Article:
“Before I was shot, I always thought that I was more half there than all there, I always suspected that I was watching TV instead of living life. People sometimes say that the way things happen in movies is unreal, but actually it’s the way things happen in life that’s unreal. The movies make emotions look so strong and real, whereas when things really do happen to you, it’s like watching television, you don’t feel anything. Right when I was being shot and ever since, I knew that I was watching television. The channels switch, but it’s all television.”
However Andy wasn’t just a free spirited artist who didn’t care about money or fame, he was very smart but very insecure. Many of the paintings that are floating around these days with his signature weren’t even done by him but by his minions. i.e. friends, many who were unpaid or barely paid, who hung out at The Factory. Yes, it was called the factory because it was about making things quickly for profit.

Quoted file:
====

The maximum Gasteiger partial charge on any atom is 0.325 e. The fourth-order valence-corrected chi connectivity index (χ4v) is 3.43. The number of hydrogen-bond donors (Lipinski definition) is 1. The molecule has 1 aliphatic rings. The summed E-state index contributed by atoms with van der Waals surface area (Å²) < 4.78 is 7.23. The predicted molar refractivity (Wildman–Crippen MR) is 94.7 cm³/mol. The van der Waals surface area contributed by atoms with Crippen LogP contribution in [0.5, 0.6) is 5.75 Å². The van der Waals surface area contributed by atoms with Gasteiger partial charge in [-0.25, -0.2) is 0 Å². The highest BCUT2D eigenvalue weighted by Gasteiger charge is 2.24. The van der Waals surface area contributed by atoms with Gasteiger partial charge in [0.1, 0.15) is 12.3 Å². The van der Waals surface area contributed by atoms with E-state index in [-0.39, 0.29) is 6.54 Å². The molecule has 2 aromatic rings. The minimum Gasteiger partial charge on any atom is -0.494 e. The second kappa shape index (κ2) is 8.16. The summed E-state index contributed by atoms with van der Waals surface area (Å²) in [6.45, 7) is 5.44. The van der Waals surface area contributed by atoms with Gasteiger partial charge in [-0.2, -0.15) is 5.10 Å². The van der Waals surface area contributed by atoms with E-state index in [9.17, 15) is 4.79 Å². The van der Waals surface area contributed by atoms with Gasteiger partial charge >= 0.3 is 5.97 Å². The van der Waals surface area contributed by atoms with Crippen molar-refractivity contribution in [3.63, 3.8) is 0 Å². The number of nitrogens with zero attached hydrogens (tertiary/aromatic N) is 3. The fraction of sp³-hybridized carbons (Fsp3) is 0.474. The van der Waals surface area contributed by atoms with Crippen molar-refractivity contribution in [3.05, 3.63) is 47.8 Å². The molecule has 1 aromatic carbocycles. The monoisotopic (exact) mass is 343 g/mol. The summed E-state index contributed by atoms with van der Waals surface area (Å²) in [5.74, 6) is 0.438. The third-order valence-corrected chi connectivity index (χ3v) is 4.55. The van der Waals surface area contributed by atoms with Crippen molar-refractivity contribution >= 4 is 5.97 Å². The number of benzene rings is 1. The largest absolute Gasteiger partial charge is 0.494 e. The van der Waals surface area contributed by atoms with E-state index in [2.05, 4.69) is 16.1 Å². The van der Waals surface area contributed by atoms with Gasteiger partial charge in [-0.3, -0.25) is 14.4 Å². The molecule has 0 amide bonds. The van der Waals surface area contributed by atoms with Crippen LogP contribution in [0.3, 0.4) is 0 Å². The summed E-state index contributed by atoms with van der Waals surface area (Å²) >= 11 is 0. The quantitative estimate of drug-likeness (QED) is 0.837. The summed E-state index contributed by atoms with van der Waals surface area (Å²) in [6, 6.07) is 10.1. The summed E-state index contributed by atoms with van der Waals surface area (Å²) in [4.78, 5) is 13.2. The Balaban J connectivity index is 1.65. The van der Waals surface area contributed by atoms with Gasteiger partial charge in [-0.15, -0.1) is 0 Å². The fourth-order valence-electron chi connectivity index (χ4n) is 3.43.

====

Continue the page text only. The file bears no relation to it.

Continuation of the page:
“My idea of a good picture is one that’s in focus and of a famous person.”
“Art is what you can get away with.”
“Most people in America think Art is a man’s name.”
“I’d asked around 10 or 15 people for suggestions. Finally one lady friend asked the right question, ‘Well, what do you love most?’ That’s how I started painting money.”
“Making money is art and working is art and good business is the best art.”
He also wore a wig glued to his head, was pretty much anorexic, in the closet, didn’t make the Campbell Soup painting as a statement (it was because he ate it growing up), believed in copying others and was addicted to TV. I’m just telling you this to break the whole “perfectly odd” or “oddly perfect” stigma, read some bios on him, watch a documentary, one of his ‘movies’, etc. and see what he was really like, awesome but flawed like all of us.
“I love Los Angeles. I love Hollywood. They’re beautiful. Everybody’s plastic, but I love plastic. I want to be plastic.”
“A picture means I know where I was every minute. That’s why I take pictures. It’s a visual diary.”
“Some people spend their entire lives thinking about one particular famous person. They pick one person who’s famous, and they dwell on him or her. They devote almost their entire consciousness to thinking about this person they’ve never even met, or maybe met once. If you ask any famous person about the kind of mail they get, you’ll find that almost every one of them has at least one person who’s obsessed with them and writes constantly. It feels so strange to think that someone is spending their whole time thinking about you.”